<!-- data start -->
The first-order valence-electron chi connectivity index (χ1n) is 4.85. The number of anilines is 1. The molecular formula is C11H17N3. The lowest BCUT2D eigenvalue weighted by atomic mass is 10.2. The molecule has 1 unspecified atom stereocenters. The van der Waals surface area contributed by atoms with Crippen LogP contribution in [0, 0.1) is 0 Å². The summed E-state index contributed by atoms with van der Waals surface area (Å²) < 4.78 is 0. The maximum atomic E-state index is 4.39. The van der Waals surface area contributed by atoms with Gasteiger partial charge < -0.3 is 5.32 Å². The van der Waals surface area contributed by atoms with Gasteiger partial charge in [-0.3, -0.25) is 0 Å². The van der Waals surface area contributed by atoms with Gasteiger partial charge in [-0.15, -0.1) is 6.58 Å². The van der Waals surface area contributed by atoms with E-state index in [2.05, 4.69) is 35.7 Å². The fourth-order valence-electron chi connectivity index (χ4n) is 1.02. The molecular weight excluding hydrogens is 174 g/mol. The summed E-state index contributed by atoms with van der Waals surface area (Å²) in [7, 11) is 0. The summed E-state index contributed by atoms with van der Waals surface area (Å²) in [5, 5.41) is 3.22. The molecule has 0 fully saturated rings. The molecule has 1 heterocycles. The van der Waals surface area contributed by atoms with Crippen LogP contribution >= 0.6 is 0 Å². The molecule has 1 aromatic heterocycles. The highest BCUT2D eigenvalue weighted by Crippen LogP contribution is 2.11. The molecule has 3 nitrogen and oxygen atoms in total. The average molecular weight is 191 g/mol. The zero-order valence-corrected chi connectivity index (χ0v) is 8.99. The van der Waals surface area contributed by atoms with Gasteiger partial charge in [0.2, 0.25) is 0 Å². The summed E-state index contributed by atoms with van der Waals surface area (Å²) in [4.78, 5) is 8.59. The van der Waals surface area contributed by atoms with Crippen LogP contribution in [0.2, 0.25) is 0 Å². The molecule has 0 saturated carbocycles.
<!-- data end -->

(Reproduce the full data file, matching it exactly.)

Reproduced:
The first-order valence-electron chi connectivity index (χ1n) is 4.85. The number of anilines is 1. The molecular formula is C11H17N3. The lowest BCUT2D eigenvalue weighted by atomic mass is 10.2. The molecule has 1 unspecified atom stereocenters. The van der Waals surface area contributed by atoms with Crippen LogP contribution in [0, 0.1) is 0 Å². The summed E-state index contributed by atoms with van der Waals surface area (Å²) < 4.78 is 0. The maximum atomic E-state index is 4.39. The van der Waals surface area contributed by atoms with Gasteiger partial charge < -0.3 is 5.32 Å². The van der Waals surface area contributed by atoms with Gasteiger partial charge in [-0.3, -0.25) is 0 Å². The van der Waals surface area contributed by atoms with Gasteiger partial charge in [-0.15, -0.1) is 6.58 Å². The van der Waals surface area contributed by atoms with E-state index in [2.05, 4.69) is 35.7 Å². The fourth-order valence-electron chi connectivity index (χ4n) is 1.02. The molecular weight excluding hydrogens is 174 g/mol. The summed E-state index contributed by atoms with van der Waals surface area (Å²) in [7, 11) is 0. The summed E-state index contributed by atoms with van der Waals surface area (Å²) in [5, 5.41) is 3.22. The molecule has 0 fully saturated rings. The molecule has 1 heterocycles. The van der Waals surface area contributed by atoms with Crippen LogP contribution >= 0.6 is 0 Å². The molecule has 1 aromatic heterocycles. The highest BCUT2D eigenvalue weighted by Crippen LogP contribution is 2.11. The molecule has 3 nitrogen and oxygen atoms in total. The average molecular weight is 191 g/mol. The zero-order valence-corrected chi connectivity index (χ0v) is 8.99. The van der Waals surface area contributed by atoms with Gasteiger partial charge in [0.2, 0.25) is 0 Å². The summed E-state index contributed by atoms with van der Waals surface area (Å²) in [4.78, 5) is 8.59. The van der Waals surface area contributed by atoms with Crippen LogP contribution in [0.2, 0.25) is 0 Å². The molecule has 0 saturated carbocycles.